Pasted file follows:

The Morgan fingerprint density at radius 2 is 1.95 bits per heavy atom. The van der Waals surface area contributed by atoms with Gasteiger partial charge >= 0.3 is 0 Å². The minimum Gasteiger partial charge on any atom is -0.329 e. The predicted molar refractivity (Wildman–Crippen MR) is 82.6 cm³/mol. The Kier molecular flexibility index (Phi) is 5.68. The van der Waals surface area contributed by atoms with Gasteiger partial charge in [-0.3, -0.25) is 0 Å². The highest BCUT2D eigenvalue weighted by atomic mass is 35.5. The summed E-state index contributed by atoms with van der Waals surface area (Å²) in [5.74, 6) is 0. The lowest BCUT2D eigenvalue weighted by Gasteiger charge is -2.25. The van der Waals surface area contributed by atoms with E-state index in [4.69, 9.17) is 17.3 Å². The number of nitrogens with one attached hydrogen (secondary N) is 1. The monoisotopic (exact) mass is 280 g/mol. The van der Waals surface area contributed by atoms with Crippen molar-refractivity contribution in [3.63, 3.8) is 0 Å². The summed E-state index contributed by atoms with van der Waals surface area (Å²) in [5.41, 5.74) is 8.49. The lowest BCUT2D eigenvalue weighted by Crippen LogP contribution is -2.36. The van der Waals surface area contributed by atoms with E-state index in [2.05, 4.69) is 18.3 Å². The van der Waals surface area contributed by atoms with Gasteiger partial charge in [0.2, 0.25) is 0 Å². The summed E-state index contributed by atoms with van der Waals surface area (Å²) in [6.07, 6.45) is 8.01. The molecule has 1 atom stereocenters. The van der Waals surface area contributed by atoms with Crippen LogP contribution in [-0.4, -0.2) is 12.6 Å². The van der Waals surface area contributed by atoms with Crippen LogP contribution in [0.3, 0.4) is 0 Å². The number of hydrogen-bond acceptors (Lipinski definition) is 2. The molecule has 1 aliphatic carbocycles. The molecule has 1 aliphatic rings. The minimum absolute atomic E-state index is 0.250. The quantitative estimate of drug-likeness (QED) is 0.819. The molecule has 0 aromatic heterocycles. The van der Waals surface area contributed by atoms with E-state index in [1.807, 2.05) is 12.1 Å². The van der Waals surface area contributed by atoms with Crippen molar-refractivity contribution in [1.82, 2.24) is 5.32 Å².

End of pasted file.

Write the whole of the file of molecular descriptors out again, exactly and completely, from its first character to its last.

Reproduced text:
The Morgan fingerprint density at radius 2 is 1.95 bits per heavy atom. The van der Waals surface area contributed by atoms with Gasteiger partial charge >= 0.3 is 0 Å². The minimum Gasteiger partial charge on any atom is -0.329 e. The predicted molar refractivity (Wildman–Crippen MR) is 82.6 cm³/mol. The Kier molecular flexibility index (Phi) is 5.68. The van der Waals surface area contributed by atoms with Gasteiger partial charge in [-0.3, -0.25) is 0 Å². The highest BCUT2D eigenvalue weighted by atomic mass is 35.5. The summed E-state index contributed by atoms with van der Waals surface area (Å²) in [5.74, 6) is 0. The lowest BCUT2D eigenvalue weighted by Gasteiger charge is -2.25. The van der Waals surface area contributed by atoms with E-state index in [4.69, 9.17) is 17.3 Å². The number of nitrogens with one attached hydrogen (secondary N) is 1. The monoisotopic (exact) mass is 280 g/mol. The van der Waals surface area contributed by atoms with Crippen molar-refractivity contribution in [3.63, 3.8) is 0 Å². The summed E-state index contributed by atoms with van der Waals surface area (Å²) in [5.41, 5.74) is 8.49. The lowest BCUT2D eigenvalue weighted by Crippen LogP contribution is -2.36. The van der Waals surface area contributed by atoms with E-state index in [2.05, 4.69) is 18.3 Å². The van der Waals surface area contributed by atoms with Gasteiger partial charge in [0.2, 0.25) is 0 Å². The summed E-state index contributed by atoms with van der Waals surface area (Å²) in [6.07, 6.45) is 8.01. The molecule has 1 atom stereocenters. The van der Waals surface area contributed by atoms with Crippen LogP contribution in [-0.4, -0.2) is 12.6 Å². The van der Waals surface area contributed by atoms with Crippen LogP contribution in [0.3, 0.4) is 0 Å². The number of hydrogen-bond acceptors (Lipinski definition) is 2. The molecule has 1 aliphatic carbocycles. The molecule has 1 aliphatic rings. The minimum absolute atomic E-state index is 0.250. The quantitative estimate of drug-likeness (QED) is 0.819. The molecule has 0 aromatic heterocycles. The van der Waals surface area contributed by atoms with E-state index in [1.807, 2.05) is 12.1 Å². The van der Waals surface area contributed by atoms with Crippen molar-refractivity contribution in [1.82, 2.24) is 5.32 Å².